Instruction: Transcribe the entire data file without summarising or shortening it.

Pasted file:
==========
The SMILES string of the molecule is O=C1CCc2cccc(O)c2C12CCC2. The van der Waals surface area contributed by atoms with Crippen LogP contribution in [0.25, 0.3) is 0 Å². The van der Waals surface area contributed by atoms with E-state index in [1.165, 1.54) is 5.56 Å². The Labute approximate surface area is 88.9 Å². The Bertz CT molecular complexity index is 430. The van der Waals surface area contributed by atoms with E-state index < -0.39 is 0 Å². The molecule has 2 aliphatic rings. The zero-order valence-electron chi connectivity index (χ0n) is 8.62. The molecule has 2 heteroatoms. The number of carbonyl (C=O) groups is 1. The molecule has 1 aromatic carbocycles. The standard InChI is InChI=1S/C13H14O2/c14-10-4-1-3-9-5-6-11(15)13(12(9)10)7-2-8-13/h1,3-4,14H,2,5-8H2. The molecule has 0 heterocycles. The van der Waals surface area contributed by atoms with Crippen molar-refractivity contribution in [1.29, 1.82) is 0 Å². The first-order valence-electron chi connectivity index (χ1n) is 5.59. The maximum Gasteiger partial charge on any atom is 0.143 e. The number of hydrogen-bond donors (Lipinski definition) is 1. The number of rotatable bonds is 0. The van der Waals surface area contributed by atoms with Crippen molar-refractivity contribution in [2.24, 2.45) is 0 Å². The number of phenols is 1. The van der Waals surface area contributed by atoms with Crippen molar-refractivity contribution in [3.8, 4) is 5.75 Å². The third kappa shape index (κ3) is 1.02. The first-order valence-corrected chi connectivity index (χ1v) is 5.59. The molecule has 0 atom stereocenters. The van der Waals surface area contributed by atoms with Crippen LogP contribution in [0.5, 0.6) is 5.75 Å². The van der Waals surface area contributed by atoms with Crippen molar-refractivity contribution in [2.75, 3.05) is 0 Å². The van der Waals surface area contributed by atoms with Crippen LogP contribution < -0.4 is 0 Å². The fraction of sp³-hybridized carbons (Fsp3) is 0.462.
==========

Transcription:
The SMILES string of the molecule is O=C1CCc2cccc(O)c2C12CCC2. The van der Waals surface area contributed by atoms with Crippen LogP contribution in [0.25, 0.3) is 0 Å². The van der Waals surface area contributed by atoms with E-state index in [1.165, 1.54) is 5.56 Å². The Labute approximate surface area is 88.9 Å². The Bertz CT molecular complexity index is 430. The van der Waals surface area contributed by atoms with E-state index < -0.39 is 0 Å². The molecule has 2 aliphatic rings. The zero-order valence-electron chi connectivity index (χ0n) is 8.62. The molecule has 2 heteroatoms. The number of carbonyl (C=O) groups is 1. The molecule has 1 aromatic carbocycles. The standard InChI is InChI=1S/C13H14O2/c14-10-4-1-3-9-5-6-11(15)13(12(9)10)7-2-8-13/h1,3-4,14H,2,5-8H2. The molecule has 0 heterocycles. The van der Waals surface area contributed by atoms with Crippen molar-refractivity contribution in [1.29, 1.82) is 0 Å². The first-order valence-electron chi connectivity index (χ1n) is 5.59. The maximum Gasteiger partial charge on any atom is 0.143 e. The number of hydrogen-bond donors (Lipinski definition) is 1. The number of rotatable bonds is 0. The van der Waals surface area contributed by atoms with Crippen molar-refractivity contribution in [2.24, 2.45) is 0 Å². The number of phenols is 1. The van der Waals surface area contributed by atoms with Crippen molar-refractivity contribution in [3.8, 4) is 5.75 Å². The third kappa shape index (κ3) is 1.02. The first-order valence-corrected chi connectivity index (χ1v) is 5.59. The molecule has 0 atom stereocenters. The van der Waals surface area contributed by atoms with Crippen LogP contribution in [0.5, 0.6) is 5.75 Å². The van der Waals surface area contributed by atoms with Crippen molar-refractivity contribution in [2.75, 3.05) is 0 Å². The van der Waals surface area contributed by atoms with Crippen LogP contribution < -0.4 is 0 Å². The fraction of sp³-hybridized carbons (Fsp3) is 0.462.